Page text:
Reality shows would like us to believe that what we see on screen is organic and totally real, but most of us are probably aware that every show has producers pulling strings behind the scenes.
Essentially, a reality TV show producer's job is to create a storyline that viewers can follow. Ideally, they'd work with the contestants' personal choices and the events that naturally unfold on camera. However, sometimes, the producers go too far to manufacture the story they want to tell.
Here are 21 times a reality star called out productions for screwing with them:
This post contains mentions of suicide.
1. On TikTok, Spencer Pratt alleged that The Hills producers asked his costar and now-wife Heidi Montag to pretend she thought she was pregnant. He said, "We got these 40-year-old plus men asking a 20-year-old — maybe 21-year-old —woman to go pretend like she thinks she's pregnant with a guy that's already making her look bad."
In the caption, he wrote, "The original Euphoria! Heidi Montag knocking this scene out the part! But reality is, I think it's shady some old men asked [a] young girl to fake this. Adam DiVello, the producer, is as creepy as creepy gets!"
2. After leaving Selling Sunset, Christina Quinn alleged to the Call Her Daddy podcast that series creator Adam DiVello "actually told [her] to go fall down the stairs and kill [herself] at one point. ... In the context of [her] being too honest."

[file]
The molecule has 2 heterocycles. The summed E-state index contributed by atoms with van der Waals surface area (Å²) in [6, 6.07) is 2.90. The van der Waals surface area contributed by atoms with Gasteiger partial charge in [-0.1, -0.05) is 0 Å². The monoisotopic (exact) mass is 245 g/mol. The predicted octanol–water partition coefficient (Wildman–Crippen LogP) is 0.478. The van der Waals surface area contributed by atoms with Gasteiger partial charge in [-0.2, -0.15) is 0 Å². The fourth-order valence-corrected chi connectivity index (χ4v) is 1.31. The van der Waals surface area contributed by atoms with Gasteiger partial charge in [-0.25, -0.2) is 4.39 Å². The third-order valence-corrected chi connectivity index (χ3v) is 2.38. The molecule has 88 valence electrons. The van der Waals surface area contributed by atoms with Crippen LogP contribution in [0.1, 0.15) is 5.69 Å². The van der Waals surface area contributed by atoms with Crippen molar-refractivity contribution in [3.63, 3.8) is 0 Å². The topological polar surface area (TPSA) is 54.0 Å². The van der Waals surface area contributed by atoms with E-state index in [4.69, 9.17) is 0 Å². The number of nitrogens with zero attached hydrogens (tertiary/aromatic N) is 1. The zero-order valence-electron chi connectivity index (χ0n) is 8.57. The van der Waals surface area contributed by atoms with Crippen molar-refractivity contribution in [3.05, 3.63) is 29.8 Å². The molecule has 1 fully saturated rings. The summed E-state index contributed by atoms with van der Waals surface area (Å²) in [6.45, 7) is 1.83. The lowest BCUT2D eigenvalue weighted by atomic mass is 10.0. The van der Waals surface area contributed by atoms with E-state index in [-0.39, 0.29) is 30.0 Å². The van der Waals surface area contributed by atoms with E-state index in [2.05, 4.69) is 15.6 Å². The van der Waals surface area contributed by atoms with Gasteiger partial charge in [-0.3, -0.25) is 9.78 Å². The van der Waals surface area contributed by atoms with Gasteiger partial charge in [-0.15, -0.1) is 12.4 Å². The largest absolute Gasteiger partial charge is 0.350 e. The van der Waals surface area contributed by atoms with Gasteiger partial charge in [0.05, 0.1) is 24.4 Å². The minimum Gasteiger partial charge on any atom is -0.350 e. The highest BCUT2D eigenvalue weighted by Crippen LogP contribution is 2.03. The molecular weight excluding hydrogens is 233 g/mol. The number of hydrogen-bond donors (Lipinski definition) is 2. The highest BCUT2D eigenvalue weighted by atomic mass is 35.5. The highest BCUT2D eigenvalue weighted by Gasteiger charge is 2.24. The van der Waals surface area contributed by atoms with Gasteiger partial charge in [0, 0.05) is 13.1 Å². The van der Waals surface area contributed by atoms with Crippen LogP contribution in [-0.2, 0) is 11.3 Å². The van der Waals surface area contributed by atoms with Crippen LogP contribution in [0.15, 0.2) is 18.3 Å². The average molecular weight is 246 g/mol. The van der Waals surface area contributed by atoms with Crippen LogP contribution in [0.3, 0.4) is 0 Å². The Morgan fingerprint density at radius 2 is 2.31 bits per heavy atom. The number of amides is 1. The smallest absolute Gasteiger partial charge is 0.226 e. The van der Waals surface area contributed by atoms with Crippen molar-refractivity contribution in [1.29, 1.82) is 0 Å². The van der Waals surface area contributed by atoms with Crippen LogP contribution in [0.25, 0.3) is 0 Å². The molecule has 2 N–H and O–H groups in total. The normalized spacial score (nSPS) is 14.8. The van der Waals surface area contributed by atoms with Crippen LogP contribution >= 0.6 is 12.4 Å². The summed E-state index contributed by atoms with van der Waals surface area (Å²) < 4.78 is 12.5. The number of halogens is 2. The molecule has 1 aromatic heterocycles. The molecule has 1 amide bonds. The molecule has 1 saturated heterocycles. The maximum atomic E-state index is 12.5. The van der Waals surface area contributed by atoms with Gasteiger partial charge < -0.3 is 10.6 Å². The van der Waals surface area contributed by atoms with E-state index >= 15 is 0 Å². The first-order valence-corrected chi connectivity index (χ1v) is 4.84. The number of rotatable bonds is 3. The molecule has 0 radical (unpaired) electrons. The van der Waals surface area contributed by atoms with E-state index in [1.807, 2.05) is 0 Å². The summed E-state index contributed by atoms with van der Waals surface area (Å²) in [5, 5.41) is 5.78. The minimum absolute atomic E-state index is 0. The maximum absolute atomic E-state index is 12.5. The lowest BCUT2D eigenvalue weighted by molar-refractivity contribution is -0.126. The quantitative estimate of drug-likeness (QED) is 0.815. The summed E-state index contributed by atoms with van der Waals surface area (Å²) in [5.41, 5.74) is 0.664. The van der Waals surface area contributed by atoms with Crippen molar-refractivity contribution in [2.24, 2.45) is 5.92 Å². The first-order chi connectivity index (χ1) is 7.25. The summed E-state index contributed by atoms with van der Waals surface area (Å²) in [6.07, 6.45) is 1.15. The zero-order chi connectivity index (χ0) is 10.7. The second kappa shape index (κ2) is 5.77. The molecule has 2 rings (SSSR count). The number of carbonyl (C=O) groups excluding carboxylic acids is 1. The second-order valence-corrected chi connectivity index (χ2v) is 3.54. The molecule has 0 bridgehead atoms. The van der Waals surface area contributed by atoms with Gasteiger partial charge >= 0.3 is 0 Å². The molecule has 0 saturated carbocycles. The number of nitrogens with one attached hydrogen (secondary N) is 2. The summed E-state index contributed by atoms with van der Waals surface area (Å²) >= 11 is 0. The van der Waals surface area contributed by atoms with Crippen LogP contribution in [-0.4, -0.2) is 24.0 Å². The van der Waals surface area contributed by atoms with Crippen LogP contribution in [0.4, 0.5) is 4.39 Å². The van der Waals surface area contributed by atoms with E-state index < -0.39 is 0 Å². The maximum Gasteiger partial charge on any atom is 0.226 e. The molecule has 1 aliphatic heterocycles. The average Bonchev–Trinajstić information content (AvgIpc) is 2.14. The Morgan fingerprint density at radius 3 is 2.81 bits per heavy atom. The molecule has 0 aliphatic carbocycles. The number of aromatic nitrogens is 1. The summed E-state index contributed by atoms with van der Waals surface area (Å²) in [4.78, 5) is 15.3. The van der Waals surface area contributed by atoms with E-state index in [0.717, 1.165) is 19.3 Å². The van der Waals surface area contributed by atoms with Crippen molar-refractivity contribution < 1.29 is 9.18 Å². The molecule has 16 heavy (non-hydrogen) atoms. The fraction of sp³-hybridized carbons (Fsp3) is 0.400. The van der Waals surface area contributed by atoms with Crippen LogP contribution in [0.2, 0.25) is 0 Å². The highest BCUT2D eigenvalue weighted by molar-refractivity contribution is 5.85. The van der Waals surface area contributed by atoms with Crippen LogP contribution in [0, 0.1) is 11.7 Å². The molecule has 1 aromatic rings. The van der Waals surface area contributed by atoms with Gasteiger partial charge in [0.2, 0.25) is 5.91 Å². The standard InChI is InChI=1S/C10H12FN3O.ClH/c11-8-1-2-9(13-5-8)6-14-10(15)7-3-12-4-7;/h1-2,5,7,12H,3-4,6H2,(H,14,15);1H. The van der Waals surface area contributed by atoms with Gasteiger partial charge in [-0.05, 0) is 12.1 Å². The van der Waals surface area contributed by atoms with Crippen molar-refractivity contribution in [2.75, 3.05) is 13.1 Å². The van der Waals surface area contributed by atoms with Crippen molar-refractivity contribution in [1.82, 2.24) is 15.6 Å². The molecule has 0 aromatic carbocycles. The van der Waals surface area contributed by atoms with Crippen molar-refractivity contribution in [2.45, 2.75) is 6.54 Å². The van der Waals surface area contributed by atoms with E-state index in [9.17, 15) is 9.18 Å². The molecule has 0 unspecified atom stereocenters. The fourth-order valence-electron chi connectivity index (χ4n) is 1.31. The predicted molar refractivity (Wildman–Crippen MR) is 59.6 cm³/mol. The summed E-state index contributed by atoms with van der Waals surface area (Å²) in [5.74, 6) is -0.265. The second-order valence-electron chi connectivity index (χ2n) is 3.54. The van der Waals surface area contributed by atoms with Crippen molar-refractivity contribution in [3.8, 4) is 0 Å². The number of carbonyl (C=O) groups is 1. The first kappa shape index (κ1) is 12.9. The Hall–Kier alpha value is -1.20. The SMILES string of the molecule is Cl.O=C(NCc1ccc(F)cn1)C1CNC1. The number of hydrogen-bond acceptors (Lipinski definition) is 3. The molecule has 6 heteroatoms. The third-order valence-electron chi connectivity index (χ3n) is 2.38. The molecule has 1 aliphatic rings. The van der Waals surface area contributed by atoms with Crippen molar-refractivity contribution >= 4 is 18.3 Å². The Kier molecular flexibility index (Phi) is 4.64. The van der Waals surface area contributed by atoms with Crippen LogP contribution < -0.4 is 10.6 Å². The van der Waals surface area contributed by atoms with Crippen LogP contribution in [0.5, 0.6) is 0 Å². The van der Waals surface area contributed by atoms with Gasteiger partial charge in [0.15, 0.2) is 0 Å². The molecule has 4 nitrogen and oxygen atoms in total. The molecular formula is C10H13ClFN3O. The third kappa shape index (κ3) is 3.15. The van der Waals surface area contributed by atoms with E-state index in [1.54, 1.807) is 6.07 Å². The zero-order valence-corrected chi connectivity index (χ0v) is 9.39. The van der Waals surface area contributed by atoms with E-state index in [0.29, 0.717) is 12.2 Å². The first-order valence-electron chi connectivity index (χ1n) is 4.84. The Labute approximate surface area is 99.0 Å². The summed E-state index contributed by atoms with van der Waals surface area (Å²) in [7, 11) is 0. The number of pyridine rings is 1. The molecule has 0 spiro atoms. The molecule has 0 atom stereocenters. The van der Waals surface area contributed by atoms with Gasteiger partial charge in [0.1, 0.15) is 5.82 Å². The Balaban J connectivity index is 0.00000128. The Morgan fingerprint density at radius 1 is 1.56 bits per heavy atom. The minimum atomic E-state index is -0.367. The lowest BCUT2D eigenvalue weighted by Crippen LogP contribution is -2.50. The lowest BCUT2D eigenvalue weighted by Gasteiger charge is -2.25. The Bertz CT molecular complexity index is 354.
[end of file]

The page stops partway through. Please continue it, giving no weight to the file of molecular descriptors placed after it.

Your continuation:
She said, "That wasn't the first complaint I filed against him. ... It was extremely terrifying, you know, when he's screaming in my face. It was horrifying."
She also alleged that there were "multiple complaints" against him, including a "complaint where he, to this day, cannot actually step foot on set with any of the women in the office because of misconduct."
3. Dance Moms star Maddie Ziegler told Cosmopolitan that producers "set [her] up for failure." She said, "I was just doing whatever they told me to do because I thought that's what you did."
"People thought I was a brat because in all my interviews, I would say, 'I'm the best. I know I'm going to win.' But that’s because the producer was telling me to say that. I don't think I'm better than everyone else," she said.